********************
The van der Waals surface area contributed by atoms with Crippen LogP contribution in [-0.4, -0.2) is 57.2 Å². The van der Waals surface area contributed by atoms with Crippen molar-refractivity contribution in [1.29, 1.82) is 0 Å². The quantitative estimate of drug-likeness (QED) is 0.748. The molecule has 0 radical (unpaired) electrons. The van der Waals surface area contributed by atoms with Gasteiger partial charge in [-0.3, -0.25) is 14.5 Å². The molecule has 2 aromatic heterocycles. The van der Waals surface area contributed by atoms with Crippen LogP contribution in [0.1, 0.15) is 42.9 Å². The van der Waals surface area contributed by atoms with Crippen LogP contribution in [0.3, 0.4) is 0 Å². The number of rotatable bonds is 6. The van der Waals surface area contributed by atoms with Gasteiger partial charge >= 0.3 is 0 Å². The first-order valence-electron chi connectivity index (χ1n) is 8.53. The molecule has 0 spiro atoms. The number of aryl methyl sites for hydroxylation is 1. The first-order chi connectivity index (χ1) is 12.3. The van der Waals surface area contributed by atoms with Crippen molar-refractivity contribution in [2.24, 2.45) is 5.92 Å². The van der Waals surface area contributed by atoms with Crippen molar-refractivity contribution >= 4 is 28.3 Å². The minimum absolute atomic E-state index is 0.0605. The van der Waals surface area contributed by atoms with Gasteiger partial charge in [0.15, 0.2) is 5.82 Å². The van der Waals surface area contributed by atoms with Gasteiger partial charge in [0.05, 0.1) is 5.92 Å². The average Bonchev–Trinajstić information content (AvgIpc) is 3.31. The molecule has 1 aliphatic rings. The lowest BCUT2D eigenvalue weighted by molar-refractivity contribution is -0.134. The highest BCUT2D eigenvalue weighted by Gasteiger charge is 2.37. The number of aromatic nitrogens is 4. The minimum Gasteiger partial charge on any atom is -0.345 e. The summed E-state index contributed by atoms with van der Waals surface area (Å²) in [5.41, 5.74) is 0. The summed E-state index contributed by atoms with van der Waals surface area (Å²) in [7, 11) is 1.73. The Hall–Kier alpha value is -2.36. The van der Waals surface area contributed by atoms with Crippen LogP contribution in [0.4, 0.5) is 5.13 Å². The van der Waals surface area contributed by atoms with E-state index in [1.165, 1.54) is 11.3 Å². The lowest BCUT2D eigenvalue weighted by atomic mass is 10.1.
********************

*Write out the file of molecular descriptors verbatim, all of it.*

The van der Waals surface area contributed by atoms with Crippen LogP contribution in [-0.4, -0.2) is 57.2 Å². The van der Waals surface area contributed by atoms with Crippen molar-refractivity contribution in [1.29, 1.82) is 0 Å². The quantitative estimate of drug-likeness (QED) is 0.748. The molecule has 0 radical (unpaired) electrons. The van der Waals surface area contributed by atoms with Gasteiger partial charge in [-0.3, -0.25) is 14.5 Å². The molecule has 2 aromatic heterocycles. The van der Waals surface area contributed by atoms with Crippen LogP contribution in [0.1, 0.15) is 42.9 Å². The van der Waals surface area contributed by atoms with Crippen LogP contribution in [0.3, 0.4) is 0 Å². The number of rotatable bonds is 6. The van der Waals surface area contributed by atoms with Gasteiger partial charge >= 0.3 is 0 Å². The first-order valence-electron chi connectivity index (χ1n) is 8.53. The molecule has 0 spiro atoms. The number of aryl methyl sites for hydroxylation is 1. The first-order chi connectivity index (χ1) is 12.3. The van der Waals surface area contributed by atoms with Crippen molar-refractivity contribution in [2.24, 2.45) is 5.92 Å². The van der Waals surface area contributed by atoms with Crippen molar-refractivity contribution >= 4 is 28.3 Å². The minimum absolute atomic E-state index is 0.0605. The van der Waals surface area contributed by atoms with Gasteiger partial charge in [0.15, 0.2) is 5.82 Å². The van der Waals surface area contributed by atoms with Gasteiger partial charge in [0.05, 0.1) is 5.92 Å². The average Bonchev–Trinajstić information content (AvgIpc) is 3.31. The molecule has 1 aliphatic rings. The lowest BCUT2D eigenvalue weighted by molar-refractivity contribution is -0.134. The highest BCUT2D eigenvalue weighted by Gasteiger charge is 2.37. The number of aromatic nitrogens is 4. The minimum Gasteiger partial charge on any atom is -0.345 e. The summed E-state index contributed by atoms with van der Waals surface area (Å²) in [5.41, 5.74) is 0. The summed E-state index contributed by atoms with van der Waals surface area (Å²) in [7, 11) is 1.73. The Hall–Kier alpha value is -2.36. The van der Waals surface area contributed by atoms with Crippen LogP contribution in [0.4, 0.5) is 5.13 Å². The van der Waals surface area contributed by atoms with E-state index in [1.165, 1.54) is 11.3 Å². The lowest BCUT2D eigenvalue weighted by atomic mass is 10.1.